National Park Service

Northeast Temperate Network (NETN)

invasive animals


An invasive species is a non-native species (including seeds, eggs, spores, or other propagules) whose introduction causes or is likely to cause economic harm, environmental harm, or harm to human health. The term "invasive"; is used for the most aggressive species. These species grow and reproduce rapidly, causing major disturbance to the areas in which they are present. Some organisms, including insects, are referred to as alien invasive species or exotic invasive species. Put simply, these organisms were introduced, intentionally or accidentally, into an ecosystem outside their own and thrived.

How Alien Insect Species Are Introduced:

Accidental escapes - Sometimes an entomologist or naturalist accidentally has one of their collected specimens escape. Etienne Leopold Trouvelot, a Frenchman living in Massachusetts in the 1800's, unleashed a Lepidopteran beast in his own backyard. An amateur naturalist fascinated with silkworms, he brought some gypsy moth egg masses back from his native country. Some larvae escaped, and by the 1880's the caterpillars were defoliating his neighborhood. Today, over a century later, they feed on forests throughout the eastern U.S. and cost millions of dollars to contain.

Imported goods - Most alien insect invaders make their way to foreign regions by stowing away in imported goods or other transported items, like the wood-boring Asian longhorned beetle, which hid in wooden shipping pallets to make the overseas journey to America.

Intentional releases - Biological controls are sometimes released to control alien insect species, and when done correctly do not become invasive pests themselves. Some intentional introductions do cause problems, however. The Asian multicolored lady beetle was first introduced as a biological control in California in 1916; subsequent releases occurred in other U.S. regions for years after. The beetle is a voracious eater of soft-bodied insects like aphids, and went to work immediately. Unfortunately, the alien lady beetle out-competes our native lady beetle species, making their survival more challenging. In addition, the Asian lady beetles have a nasty habit of aggregating in homes and buildings during winter months, something our native species does not do.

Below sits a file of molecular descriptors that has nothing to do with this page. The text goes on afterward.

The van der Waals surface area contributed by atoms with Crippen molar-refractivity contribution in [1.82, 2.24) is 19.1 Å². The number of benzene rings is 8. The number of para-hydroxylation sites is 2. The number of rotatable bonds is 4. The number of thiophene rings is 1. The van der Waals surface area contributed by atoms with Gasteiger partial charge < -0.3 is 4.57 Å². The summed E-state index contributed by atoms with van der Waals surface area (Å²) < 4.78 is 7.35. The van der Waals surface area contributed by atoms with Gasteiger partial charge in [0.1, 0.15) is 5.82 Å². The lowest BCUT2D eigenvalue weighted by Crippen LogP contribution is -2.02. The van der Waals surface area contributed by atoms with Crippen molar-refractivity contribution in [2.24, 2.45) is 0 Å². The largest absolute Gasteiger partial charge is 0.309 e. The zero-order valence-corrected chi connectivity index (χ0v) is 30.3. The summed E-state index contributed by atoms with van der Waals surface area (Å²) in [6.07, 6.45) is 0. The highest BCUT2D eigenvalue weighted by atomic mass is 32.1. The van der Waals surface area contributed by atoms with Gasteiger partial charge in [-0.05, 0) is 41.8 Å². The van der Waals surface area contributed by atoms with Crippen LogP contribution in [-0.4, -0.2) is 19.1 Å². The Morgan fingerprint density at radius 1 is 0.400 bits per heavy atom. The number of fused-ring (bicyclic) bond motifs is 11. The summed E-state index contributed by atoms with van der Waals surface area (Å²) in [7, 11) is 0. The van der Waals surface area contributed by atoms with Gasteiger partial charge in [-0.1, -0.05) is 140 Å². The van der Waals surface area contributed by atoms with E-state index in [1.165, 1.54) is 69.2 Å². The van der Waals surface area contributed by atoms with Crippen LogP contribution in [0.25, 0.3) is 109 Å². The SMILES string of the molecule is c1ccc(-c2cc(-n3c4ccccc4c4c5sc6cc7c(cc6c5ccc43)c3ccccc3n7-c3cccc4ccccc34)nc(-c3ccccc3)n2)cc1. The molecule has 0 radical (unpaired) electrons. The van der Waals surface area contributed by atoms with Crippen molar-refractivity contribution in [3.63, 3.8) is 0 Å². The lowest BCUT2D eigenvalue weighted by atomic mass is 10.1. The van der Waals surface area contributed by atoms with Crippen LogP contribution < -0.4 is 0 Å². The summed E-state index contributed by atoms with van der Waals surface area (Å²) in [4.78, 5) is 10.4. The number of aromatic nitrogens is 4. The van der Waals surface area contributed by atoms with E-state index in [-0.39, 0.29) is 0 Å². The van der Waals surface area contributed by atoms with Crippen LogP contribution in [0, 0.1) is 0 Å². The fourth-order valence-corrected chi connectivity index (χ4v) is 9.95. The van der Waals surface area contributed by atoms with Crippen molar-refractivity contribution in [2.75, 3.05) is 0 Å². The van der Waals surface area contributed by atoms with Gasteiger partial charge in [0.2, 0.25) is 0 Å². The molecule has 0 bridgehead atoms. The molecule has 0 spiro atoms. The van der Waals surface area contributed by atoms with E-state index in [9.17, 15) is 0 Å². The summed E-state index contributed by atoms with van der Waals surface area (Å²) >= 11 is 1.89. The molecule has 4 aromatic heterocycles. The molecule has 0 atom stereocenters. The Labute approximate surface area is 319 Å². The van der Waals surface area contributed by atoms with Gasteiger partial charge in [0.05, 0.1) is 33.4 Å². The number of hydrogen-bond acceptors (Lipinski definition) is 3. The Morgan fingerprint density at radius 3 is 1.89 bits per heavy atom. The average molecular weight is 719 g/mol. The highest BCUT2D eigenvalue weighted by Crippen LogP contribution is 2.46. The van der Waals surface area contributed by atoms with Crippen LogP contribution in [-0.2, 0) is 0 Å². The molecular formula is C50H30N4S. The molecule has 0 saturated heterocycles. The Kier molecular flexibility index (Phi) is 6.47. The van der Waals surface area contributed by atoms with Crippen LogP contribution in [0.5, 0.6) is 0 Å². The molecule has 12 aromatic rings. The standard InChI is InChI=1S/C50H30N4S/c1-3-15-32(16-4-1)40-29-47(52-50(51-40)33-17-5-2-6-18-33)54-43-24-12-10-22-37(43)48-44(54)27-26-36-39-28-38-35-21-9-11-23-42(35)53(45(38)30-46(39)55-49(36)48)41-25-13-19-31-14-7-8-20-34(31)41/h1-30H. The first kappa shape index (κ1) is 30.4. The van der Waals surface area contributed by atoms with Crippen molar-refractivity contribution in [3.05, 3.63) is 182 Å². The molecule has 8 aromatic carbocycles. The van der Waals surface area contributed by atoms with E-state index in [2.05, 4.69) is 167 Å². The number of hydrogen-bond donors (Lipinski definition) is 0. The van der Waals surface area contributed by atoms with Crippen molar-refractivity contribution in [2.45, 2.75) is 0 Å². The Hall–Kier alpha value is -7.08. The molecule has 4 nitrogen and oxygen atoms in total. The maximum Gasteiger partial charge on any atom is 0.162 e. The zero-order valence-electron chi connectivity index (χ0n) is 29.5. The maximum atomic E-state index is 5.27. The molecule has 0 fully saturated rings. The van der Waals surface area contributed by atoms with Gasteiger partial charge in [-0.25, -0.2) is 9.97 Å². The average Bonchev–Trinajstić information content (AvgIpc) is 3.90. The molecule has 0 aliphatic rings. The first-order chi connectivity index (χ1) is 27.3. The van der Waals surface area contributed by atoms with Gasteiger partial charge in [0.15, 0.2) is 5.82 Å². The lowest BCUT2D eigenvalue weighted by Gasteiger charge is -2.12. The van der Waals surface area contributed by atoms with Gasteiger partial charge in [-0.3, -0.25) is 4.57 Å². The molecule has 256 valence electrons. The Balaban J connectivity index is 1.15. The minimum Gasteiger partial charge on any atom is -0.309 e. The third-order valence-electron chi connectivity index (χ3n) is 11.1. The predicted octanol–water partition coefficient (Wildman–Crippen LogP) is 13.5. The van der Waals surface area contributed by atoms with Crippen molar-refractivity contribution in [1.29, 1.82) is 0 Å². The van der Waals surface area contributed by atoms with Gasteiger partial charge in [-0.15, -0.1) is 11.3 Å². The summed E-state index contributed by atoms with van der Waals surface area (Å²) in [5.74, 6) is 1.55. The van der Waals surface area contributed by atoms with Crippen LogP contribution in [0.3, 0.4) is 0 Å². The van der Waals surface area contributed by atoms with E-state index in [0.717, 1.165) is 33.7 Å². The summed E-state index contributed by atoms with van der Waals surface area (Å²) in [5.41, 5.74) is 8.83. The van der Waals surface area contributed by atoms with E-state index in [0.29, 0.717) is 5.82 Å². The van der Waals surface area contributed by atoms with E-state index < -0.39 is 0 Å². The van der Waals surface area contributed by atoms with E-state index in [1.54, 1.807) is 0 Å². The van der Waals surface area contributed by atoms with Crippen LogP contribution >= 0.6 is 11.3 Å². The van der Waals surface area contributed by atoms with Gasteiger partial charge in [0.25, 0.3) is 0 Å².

Importance & Issues

jefferson salamander The presence and extent of invasive exotic species is a critical management concern at all network parks. Parks would greatly benefit from timely identification and removal of new invasive species. Catastrophic consequences to native species (loss of biodiversity and replacement of native flora and fauna) can result if this vital sign is not addressed. Invasive exotic species are a significant and growing stressor with clear ecological relevance to terrestrial systems within the NETN. This vital sign has relatively strong management implications via exotic species control programs. Numerous groups of invasive exotic species are of concern within NETN, including insect pests (currently only gypsy moths and hemlock woolooy adelgids are found in a few NETN parks) and pathogens, earthworms, and intertidal and aquatic fauna. Routine surveys for the presence/absence of particular invasive species should be mandatory at all parks. Lists of non-native species with the potential to invade individual parks already exist in most states and will be integrated into NETN protocols. These lists will identify the types of habitats to examine for invasion

Monitoring Objectives


Ensure the early detection of invasive animals in established forest monitoring plots and alert Park and state managers of any new incidences of invasive species in order to facilitate a rapid response.

Rocky Intertidal:

Ensure the early detection of invasive species in the intertidal resources of NETN parks and alert Park and state managers of any new incidences of invasive species in order to facilitate a rapid response.


Detection of non-indigenous species.



Monitor for emerald ash borer, Asian long-horned beetle; current spatial distribution and spread of hemlock wooly adelgid, exotic earthworms, European gypsy moth as well as eruptions of the native spruce budworm.

Rocky Intertidal:

Delineate intertidal zones, identify invaders and monitor relative abundance trends, exotic species extent and community composition.


Remote sensing and targeted presence/ absence surveys for particular invasive species.


Last Updated: December 30, 2016 Contact Webmaster